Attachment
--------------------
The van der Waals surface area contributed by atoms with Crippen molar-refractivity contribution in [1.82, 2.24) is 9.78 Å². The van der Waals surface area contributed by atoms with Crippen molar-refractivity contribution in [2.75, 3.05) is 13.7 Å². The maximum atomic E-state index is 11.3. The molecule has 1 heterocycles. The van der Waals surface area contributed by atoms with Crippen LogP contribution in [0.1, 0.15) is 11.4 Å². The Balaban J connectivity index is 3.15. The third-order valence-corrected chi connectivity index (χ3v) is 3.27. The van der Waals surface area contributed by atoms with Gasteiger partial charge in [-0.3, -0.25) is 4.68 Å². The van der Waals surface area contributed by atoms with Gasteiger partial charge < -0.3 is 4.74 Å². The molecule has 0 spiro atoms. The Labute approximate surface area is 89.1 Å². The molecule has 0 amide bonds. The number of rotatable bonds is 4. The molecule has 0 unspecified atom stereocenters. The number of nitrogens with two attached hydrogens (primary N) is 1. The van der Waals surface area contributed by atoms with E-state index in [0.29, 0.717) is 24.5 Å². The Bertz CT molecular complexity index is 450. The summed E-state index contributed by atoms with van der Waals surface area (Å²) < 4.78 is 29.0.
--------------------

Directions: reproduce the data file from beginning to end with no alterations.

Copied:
The van der Waals surface area contributed by atoms with Crippen molar-refractivity contribution in [1.82, 2.24) is 9.78 Å². The van der Waals surface area contributed by atoms with Crippen molar-refractivity contribution in [2.75, 3.05) is 13.7 Å². The maximum atomic E-state index is 11.3. The molecule has 1 heterocycles. The van der Waals surface area contributed by atoms with Crippen LogP contribution in [0.1, 0.15) is 11.4 Å². The Balaban J connectivity index is 3.15. The third-order valence-corrected chi connectivity index (χ3v) is 3.27. The van der Waals surface area contributed by atoms with Gasteiger partial charge in [-0.3, -0.25) is 4.68 Å². The van der Waals surface area contributed by atoms with Gasteiger partial charge < -0.3 is 4.74 Å². The molecule has 0 spiro atoms. The Labute approximate surface area is 89.1 Å². The molecule has 0 amide bonds. The number of rotatable bonds is 4. The molecule has 0 unspecified atom stereocenters. The number of nitrogens with two attached hydrogens (primary N) is 1. The van der Waals surface area contributed by atoms with E-state index in [0.29, 0.717) is 24.5 Å². The Bertz CT molecular complexity index is 450. The summed E-state index contributed by atoms with van der Waals surface area (Å²) < 4.78 is 29.0.